Portraits by Telvin Wallace
Opening Reception: Friday, February 8th
From 6:00 pm to 8:00 pm
Telvin Wallace is a Senior in the NCCU Department of Art who creates portraits.
“Art is a conduit for sharing thoughts and ideas. Our imagination has the power to change one’s perception of reality and open viewers to new ideas. Although society may not change in an instant by art, its insipid spread into the active part of our minds will stimulate creativity.
My work questions the enigmatic connotations of our reality by allowing the audience to peer through my lens and my perception of reality. I have the natural urge to create art from the inside out; to make visible the hidden feelings, attitudes, and functionings of everyday life that are influenced by illnesses or traumatic events. Without proper treatment, a person’s mental and physical health can fluctuate, causing substantial changes. These changes create a feeling of desolation that not only affects the individual in the composition, but also the world around them. This dystopia is the subject matter of my art.
I have two purposes in creating art. First, is to create art in order to externalize, process, and articulate my subject’s feelings. I feel that it’s the most effective way to investigate one’s internal feelings and reactions to their health, while also basing my own artwork on research. Typically when I approach my work, I sense a form of engagement between that which what I know and that which I hope to find – that between these two areas of desire stretches a zone of conflict, a place of anxiety to which Sigmund Freud refers. The result is an image that transcends the original idea, while taking on a life of its own. I use my personal and heartfelt work as a cathartic release. Art helps me discover me, and I hope that it helps my audience do the same. My work brings me closer to finding my sense of self, emotions, thoughts, and feelings associated with physical and mental health. My second purpose is to educate others and attempt to cultivate empathy, regarding the challenges that people face and endure, surrounding health.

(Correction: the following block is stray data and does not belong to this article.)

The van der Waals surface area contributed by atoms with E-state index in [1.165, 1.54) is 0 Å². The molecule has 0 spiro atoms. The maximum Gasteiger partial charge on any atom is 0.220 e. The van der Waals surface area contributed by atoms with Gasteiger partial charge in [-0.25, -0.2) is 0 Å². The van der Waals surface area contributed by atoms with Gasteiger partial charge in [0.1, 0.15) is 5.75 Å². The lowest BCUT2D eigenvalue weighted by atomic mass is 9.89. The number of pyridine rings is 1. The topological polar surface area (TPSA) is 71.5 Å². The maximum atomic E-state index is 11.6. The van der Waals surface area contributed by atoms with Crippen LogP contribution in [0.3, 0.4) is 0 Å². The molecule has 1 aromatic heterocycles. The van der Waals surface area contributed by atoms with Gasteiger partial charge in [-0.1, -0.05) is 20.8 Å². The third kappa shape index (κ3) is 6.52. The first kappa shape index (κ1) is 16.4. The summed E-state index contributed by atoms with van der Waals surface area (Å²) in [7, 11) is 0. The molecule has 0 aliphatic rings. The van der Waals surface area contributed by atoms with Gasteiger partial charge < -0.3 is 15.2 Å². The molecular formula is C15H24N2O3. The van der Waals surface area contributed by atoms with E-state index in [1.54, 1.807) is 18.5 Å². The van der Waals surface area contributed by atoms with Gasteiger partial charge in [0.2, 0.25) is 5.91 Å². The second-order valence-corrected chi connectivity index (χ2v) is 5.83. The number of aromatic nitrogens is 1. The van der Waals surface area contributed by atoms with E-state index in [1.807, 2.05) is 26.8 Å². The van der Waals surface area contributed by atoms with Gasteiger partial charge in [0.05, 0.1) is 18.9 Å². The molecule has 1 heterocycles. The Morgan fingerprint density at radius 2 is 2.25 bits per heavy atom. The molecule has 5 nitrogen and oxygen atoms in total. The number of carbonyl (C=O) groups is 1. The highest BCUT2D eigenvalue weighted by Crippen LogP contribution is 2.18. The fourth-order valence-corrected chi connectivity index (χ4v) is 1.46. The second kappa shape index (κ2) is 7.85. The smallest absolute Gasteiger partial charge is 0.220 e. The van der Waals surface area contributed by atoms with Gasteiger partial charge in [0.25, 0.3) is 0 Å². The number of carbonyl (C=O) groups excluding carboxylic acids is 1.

When I make a painting I am building a psychologically charged space. I usually start off with a few sketches that familiarize me with the problems I will encounter in the final work. My technique varies based on the content of my subject matter. Indirect methods appear and can be utilized at any time in the course of a paintings development. Look at the pentimento that we find in a Da Vinci, Titian, or Caravaggio painting. They repainted but still maintained the ultimate balance. Ultimately, I develop my own techniques to come up with a unique visual language and aesthetic.”
Exhibition Runs February 3rd-28th, 2019